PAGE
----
Scattered around Hyrule are sinkholes surrounded by gloom. Jump into these and you’ll find yourself falling into a dark world filled with strange foliage, enemies, and an abundance of gloom (while possibly including a repeat appearance by some bosses). This area is equal in size to Hyrule proper, but is cloaked in darkness, though illumination is possible by finding light roots. I found the depths to be far more interesting than the sky islands, probably because there is just so much more to explore in them. For instance, the depths are where you’ll encounter and battle the Yiga clan. This is also where you’ll find a couple of the new abilities I noted above. Finally, if you explore, you’ll find a plethora of zoanite that can be used for Autobuild.

Lastly, a very quick word on the enemies in this game. Practically all of the non-boss enemies from Breath of the Wild return here, including all variety of -oblins. New to Tears of the Kingdom are gibdos, gloom hands, phantom ganons, flux constructs, and gleeoks (a/k/a King Ghidorah in the Godzilla universe). I’m certain there are others, but these are the most prominent. One of my hopes for this game was an increase in the variety of enemies, and I’m happy to say it delivered.


What I’ve done here is attempt to give a very generalized recap of Tears of the Kingdom. The fact that I didn’t get into the weeds is only because I didn’t feel like writing a novel, and is no way related to how I felt about this game. I say that because I absolutely loved this game. The new abilities and areas of Hyrule that have been added to the base from Breath of the Wild are just phenomenal, and truly allow you to approach the game in any way you choose. You can explore Hyrule on foot, you can explore on horseback, you can travel on a near infinite variety of vehicles. The only limit in this game is your imagination, and I say that with no qualifiers.

My son, after playing Tears of the Kingdom, noted that it made Breath of the Wild feel like a beta version of Tears of the Kingdom, and after completing it myself, I have to mostly agree. Tears of the Kingdom adds so much to what you can do that it retroactively makes Breath of the Wild feel antiquated (this is not to meant to paint Breath of the Wild in a bad light, as I believe it to be a phenomenal game still, but I can certainly see how going back to it would leave me longing for the machines Tears of the Kingdom introduced to the series). Now, the flipside of this is that there are going to be people that play this and feel that it sticks too closely to Breath of the Wild, and that the new gameplay elements aren’t enough to differentiate it from its predecessor, and that is a fair criticism. Personally, I don’t share that feeling, but Tears of the Kingdom does take the world of Breath of the Wild and build upon it. For me, that was more than enough, but for others it may feel like a retread. Again, even if I don’t share that feeling, it is a valid statement.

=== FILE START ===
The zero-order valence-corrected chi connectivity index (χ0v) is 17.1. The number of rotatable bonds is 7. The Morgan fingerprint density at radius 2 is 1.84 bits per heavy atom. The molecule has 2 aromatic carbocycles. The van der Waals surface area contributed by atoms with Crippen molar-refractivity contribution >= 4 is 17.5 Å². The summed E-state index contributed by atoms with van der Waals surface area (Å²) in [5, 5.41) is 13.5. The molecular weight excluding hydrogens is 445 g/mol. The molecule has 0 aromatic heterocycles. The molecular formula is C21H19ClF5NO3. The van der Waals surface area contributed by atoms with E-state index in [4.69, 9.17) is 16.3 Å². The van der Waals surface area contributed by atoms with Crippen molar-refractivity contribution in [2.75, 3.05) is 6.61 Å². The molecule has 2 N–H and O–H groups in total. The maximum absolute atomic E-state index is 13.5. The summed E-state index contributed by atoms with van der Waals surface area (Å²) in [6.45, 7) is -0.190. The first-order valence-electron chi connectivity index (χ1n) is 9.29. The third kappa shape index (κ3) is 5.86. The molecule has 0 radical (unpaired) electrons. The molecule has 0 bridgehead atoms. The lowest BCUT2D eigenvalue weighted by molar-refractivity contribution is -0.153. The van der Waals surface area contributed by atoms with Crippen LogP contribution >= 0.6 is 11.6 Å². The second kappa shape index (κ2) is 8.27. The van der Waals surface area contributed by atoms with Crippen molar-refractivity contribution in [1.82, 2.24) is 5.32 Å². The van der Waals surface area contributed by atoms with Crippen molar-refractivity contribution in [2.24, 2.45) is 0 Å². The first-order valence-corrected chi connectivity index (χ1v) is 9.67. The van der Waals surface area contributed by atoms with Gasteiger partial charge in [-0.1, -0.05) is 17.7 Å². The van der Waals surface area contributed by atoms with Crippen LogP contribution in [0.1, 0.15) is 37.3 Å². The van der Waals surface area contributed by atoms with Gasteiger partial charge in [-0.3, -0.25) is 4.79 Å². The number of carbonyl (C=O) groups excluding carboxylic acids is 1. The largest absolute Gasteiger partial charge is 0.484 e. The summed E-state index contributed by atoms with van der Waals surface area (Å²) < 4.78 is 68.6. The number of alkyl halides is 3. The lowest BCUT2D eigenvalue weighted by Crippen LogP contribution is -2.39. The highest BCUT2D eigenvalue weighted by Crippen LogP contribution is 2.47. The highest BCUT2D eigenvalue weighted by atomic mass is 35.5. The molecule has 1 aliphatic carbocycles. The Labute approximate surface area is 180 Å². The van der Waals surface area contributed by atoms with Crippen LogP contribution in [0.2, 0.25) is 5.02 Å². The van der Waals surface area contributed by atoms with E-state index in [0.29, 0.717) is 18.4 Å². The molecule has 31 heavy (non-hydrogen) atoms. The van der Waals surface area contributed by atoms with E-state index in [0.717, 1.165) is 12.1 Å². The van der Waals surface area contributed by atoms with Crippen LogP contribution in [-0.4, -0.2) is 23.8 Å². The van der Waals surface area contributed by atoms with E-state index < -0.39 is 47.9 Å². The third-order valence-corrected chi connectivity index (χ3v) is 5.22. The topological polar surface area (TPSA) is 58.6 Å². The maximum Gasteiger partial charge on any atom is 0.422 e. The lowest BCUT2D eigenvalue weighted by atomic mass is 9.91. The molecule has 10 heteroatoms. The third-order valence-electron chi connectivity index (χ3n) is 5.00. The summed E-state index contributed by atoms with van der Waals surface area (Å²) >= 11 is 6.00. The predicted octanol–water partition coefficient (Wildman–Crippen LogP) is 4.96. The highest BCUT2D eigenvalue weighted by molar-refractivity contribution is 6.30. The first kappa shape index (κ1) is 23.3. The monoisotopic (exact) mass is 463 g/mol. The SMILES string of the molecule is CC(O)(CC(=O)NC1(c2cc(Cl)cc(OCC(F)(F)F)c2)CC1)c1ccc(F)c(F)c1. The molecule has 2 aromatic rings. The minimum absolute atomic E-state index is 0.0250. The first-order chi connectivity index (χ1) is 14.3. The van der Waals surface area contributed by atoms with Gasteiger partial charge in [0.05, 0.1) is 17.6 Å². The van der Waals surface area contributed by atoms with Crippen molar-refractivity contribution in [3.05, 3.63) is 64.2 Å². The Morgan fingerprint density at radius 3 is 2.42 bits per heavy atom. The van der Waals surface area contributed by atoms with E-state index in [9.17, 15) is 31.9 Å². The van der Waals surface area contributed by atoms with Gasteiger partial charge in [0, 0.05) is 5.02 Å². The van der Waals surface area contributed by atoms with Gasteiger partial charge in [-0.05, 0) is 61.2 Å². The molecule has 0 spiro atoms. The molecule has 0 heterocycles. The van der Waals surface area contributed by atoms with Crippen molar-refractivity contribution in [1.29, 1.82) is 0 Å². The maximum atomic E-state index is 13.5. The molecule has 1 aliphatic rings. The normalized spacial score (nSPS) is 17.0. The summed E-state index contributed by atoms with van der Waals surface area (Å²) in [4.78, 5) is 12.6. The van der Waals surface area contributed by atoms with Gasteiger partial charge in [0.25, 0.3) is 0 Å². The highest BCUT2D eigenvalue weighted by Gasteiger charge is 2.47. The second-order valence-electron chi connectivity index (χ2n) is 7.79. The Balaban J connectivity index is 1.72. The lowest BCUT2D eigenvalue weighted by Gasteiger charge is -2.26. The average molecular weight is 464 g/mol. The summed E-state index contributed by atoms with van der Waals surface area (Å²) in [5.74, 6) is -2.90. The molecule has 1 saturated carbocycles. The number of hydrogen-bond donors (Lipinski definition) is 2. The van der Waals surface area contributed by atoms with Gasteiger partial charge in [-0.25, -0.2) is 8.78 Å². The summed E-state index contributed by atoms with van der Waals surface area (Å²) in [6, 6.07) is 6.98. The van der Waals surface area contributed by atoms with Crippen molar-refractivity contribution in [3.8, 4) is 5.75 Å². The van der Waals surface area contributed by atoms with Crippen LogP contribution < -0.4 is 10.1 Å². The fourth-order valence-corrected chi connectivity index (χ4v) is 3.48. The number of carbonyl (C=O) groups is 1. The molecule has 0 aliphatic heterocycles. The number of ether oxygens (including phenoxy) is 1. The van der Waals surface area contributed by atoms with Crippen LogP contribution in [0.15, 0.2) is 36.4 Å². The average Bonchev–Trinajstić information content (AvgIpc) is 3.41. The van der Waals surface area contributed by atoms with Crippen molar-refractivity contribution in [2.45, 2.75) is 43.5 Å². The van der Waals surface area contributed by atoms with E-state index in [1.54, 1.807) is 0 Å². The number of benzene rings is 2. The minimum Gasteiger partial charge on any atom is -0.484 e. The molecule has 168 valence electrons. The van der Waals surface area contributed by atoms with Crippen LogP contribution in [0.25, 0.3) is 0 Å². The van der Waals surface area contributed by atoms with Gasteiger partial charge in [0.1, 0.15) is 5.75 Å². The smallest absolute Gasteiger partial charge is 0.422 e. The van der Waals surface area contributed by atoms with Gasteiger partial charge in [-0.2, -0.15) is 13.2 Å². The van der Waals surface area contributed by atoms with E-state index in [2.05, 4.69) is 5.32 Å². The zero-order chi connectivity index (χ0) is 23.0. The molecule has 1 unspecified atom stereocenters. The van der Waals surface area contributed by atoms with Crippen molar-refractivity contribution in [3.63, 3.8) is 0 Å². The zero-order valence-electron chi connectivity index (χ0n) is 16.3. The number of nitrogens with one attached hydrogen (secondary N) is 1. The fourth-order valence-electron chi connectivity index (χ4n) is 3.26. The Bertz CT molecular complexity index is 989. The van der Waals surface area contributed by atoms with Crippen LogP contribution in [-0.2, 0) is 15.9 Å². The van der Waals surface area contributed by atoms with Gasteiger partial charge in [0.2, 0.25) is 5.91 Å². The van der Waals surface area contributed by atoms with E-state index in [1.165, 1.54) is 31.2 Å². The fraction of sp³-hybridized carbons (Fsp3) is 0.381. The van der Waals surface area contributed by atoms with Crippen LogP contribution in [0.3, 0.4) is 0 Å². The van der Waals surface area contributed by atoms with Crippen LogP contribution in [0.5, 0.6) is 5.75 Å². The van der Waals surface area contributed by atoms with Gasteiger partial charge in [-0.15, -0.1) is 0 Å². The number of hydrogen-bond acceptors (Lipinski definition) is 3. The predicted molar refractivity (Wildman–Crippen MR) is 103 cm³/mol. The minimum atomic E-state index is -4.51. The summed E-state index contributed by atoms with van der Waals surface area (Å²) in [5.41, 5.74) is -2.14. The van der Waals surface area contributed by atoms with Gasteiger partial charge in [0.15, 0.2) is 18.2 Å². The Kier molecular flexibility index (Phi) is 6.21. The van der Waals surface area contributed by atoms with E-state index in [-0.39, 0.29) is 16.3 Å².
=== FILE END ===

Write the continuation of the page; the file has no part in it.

Regardless of how much you may have liked or disliked Tears of the Kingdom, it seems that the new open world direction is here to stay, at least in some capacity. Given how long the Zelda games stuck with a similar formula, yet managed to be critically acclaimed with practically every release, I’m truly excited to see what Nintendo does with the series post Tears of the Kingdom. Will we see a new Hyrule, ages removed from these games, or will we perhaps see an entirely new land in the vein of Termina from Majora’s Mask? With the Switch successor on the horizon, I suspect it won’t be too long before we get an idea of what the next Zelda title holds for us.

Fierce Deity Link will always be my favorite Link.